Nature Notes


Like it or not, the middle of winter is upon us. So far the season has run the gamut; with a major snowstorm, heavy rains and temperatures from the 60s to the 20s.

Plants and animals in the park have responded in kind. Many organisms that would otherwise be dormant have been active during this latest temperate period. Spring peepers have been calling in the mornings and evenings. It’s never too early for these tiny frogs to voice their breeding chorus when the conditions are suitable. In fact, spring peepers have been heard at the park every month of the year.

Another surprising critter you might encounter during warm winter nights is the red bat. Red bats are migratory to the Southeast this time of year and start their nightly work shift earlier than most bat species. Sometimes they even fly during daylight hours and their reddish orange fur makes them a familiar species to most folks, whether they know it or not. Red bats are members of the “tree bats” – meaning they roost in dense foliage and under loose bark instead of caves, so they are not susceptible to the “White Nose” fungus that is decimating many other bat species across the eastern half of the country.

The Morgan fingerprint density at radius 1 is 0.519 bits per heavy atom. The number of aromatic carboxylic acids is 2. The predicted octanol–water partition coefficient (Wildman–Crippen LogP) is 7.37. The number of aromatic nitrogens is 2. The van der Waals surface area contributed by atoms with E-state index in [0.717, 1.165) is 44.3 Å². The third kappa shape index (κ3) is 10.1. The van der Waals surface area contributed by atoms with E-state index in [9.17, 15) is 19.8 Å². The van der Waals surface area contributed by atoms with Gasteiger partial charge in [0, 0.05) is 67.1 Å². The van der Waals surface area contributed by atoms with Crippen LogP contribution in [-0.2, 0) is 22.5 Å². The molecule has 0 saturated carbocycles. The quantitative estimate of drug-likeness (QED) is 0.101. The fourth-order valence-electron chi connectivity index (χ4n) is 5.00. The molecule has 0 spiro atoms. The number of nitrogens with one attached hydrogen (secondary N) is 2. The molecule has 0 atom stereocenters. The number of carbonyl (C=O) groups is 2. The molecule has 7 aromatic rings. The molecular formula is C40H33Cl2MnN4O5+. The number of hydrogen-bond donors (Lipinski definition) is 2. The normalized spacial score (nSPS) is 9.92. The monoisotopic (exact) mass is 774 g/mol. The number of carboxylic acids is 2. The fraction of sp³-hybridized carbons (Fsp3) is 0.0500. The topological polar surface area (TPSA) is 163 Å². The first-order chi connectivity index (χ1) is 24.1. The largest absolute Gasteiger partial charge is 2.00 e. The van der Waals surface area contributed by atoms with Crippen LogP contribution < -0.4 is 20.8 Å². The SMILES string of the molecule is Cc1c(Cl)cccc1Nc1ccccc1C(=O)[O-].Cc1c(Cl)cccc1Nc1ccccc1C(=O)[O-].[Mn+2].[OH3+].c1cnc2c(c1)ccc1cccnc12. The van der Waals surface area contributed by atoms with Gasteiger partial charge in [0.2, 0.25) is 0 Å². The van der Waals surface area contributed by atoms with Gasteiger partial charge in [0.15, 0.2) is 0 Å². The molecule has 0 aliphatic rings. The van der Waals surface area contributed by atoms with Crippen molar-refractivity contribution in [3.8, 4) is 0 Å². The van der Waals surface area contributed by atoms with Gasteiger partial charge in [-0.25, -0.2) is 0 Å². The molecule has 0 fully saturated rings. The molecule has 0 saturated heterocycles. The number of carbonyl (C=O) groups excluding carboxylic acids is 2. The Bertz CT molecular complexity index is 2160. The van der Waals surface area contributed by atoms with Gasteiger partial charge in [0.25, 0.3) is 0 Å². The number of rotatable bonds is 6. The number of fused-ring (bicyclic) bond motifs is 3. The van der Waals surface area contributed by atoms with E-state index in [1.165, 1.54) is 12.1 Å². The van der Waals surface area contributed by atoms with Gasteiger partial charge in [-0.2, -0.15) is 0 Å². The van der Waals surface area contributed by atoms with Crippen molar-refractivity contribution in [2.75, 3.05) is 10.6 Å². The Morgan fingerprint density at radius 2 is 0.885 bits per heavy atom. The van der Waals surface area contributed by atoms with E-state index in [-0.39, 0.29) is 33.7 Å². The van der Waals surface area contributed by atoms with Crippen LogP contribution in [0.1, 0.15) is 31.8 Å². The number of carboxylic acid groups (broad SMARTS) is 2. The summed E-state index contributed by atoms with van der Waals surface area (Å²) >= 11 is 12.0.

Our winter birds have moved in and made themselves comfortable for the season. Eastern bluebirds hang around field edges with mixed flocks of dark-eyed juncos, chipping sparrows and tufted titmice. The lake’s nesting pair of bald eagles has already started the courtship process. A recent boat tour on the lake saw the male eagle chasing the female back in Mills Creek. It won’t be long before the female lays her eggs and starts the breeding cycle anew.

There’s still a lot of green in the woods. Everyone knows about pine trees and their allies keeping their color, but a hike along a trail at Lake James State Park reveals so much more. American holly, dog hobble, mistletoe and ferns and mosses all add a shock of green to the stark winter landscape.

It’s beautiful and quiet at the park in winter, so bundle up and do yourself a favor. See you out on the trail.